Some parents in New Jersey who are getting a divorce might consider a custody arrangement called "birdnesting" or "nesting." This arrangement involves the children remaining in the family home while their parents rotate in and out. The parents maintain another place they live in when they are not staying with their children. Usually, this is a small apartment.
Experts say there are advantages and disadvantages to this schedule. Most recommend that it go on for no longer than a few months. Otherwise, over time, children may begin to believe there is a chance that their parents will reconcile. Parents also need to have a very amicable relationship for the arrangement to work, but even then, the relationship can become strained. Conflict may erupt over even small matters when they are forced to share living spaces even if it is not at the same time. However, the advantage is that it can give children a sense of stability during the upheaval of divorce.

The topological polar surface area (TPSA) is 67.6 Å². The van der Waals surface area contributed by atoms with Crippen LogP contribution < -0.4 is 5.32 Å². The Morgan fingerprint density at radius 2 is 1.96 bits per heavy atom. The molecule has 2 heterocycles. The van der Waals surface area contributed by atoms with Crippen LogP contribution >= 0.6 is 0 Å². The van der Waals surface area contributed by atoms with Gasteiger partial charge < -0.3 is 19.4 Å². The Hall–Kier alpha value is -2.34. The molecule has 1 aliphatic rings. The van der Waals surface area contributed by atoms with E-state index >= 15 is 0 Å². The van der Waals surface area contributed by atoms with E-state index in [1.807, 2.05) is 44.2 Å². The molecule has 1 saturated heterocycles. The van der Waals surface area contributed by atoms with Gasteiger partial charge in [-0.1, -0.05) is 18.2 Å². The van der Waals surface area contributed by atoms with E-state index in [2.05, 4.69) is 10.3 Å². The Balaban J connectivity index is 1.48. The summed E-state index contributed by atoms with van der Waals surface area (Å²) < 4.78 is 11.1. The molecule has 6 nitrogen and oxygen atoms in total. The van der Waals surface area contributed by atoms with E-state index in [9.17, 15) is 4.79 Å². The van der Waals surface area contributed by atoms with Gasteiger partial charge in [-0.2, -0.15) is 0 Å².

Parents can do other things to help their children adjust to a divorce whether they choose nesting. Talking honestly with children about the divorce; maintaining consistency between households; and keeping children in the same school, if possible, can also be helpful. Children should also be encouraged to maintain relationships with extended family members. Parents should avoid open conflict or the silent treatment in front of children.
Parents might share both legal and physical child custody, or they may share one but not the other. The former allows both parents to participate in decisions about issues like the child's religion, medical care and schooling. There are circumstances in which one parent might want to limit the other parent's access to the child, and the court may agree. If the other parent has a history of domestic abuse or addiction, he or she may get supervised visitation or no visitation rights at all.